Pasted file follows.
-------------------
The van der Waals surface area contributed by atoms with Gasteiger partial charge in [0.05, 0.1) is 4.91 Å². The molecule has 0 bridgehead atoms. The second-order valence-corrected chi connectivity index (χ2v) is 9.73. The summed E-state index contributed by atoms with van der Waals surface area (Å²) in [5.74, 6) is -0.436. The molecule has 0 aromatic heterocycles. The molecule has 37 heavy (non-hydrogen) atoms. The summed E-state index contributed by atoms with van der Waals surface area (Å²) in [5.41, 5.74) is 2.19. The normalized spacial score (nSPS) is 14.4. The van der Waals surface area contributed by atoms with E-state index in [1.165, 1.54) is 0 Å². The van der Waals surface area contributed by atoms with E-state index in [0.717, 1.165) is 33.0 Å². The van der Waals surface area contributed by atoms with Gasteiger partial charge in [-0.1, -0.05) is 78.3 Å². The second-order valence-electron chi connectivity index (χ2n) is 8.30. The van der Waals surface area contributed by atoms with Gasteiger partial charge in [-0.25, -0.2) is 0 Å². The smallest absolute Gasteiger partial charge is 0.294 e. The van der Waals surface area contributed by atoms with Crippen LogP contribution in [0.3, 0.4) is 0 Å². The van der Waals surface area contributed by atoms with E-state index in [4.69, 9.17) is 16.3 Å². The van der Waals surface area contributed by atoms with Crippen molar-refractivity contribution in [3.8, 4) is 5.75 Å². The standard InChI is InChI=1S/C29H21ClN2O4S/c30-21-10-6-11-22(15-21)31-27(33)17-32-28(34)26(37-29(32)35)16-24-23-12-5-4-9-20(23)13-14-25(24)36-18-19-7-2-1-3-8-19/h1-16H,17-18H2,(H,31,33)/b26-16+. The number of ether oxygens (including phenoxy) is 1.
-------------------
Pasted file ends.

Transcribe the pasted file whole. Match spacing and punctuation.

The van der Waals surface area contributed by atoms with Gasteiger partial charge in [0.05, 0.1) is 4.91 Å². The molecule has 0 bridgehead atoms. The second-order valence-corrected chi connectivity index (χ2v) is 9.73. The summed E-state index contributed by atoms with van der Waals surface area (Å²) in [5.74, 6) is -0.436. The molecule has 0 aromatic heterocycles. The molecule has 37 heavy (non-hydrogen) atoms. The summed E-state index contributed by atoms with van der Waals surface area (Å²) in [5.41, 5.74) is 2.19. The normalized spacial score (nSPS) is 14.4. The van der Waals surface area contributed by atoms with E-state index in [1.165, 1.54) is 0 Å². The van der Waals surface area contributed by atoms with E-state index in [0.717, 1.165) is 33.0 Å². The van der Waals surface area contributed by atoms with Gasteiger partial charge in [-0.1, -0.05) is 78.3 Å². The second-order valence-electron chi connectivity index (χ2n) is 8.30. The van der Waals surface area contributed by atoms with Gasteiger partial charge in [-0.25, -0.2) is 0 Å². The smallest absolute Gasteiger partial charge is 0.294 e. The van der Waals surface area contributed by atoms with Crippen LogP contribution in [0.3, 0.4) is 0 Å². The van der Waals surface area contributed by atoms with E-state index in [4.69, 9.17) is 16.3 Å². The van der Waals surface area contributed by atoms with Crippen molar-refractivity contribution in [3.8, 4) is 5.75 Å². The standard InChI is InChI=1S/C29H21ClN2O4S/c30-21-10-6-11-22(15-21)31-27(33)17-32-28(34)26(37-29(32)35)16-24-23-12-5-4-9-20(23)13-14-25(24)36-18-19-7-2-1-3-8-19/h1-16H,17-18H2,(H,31,33)/b26-16+. The number of ether oxygens (including phenoxy) is 1.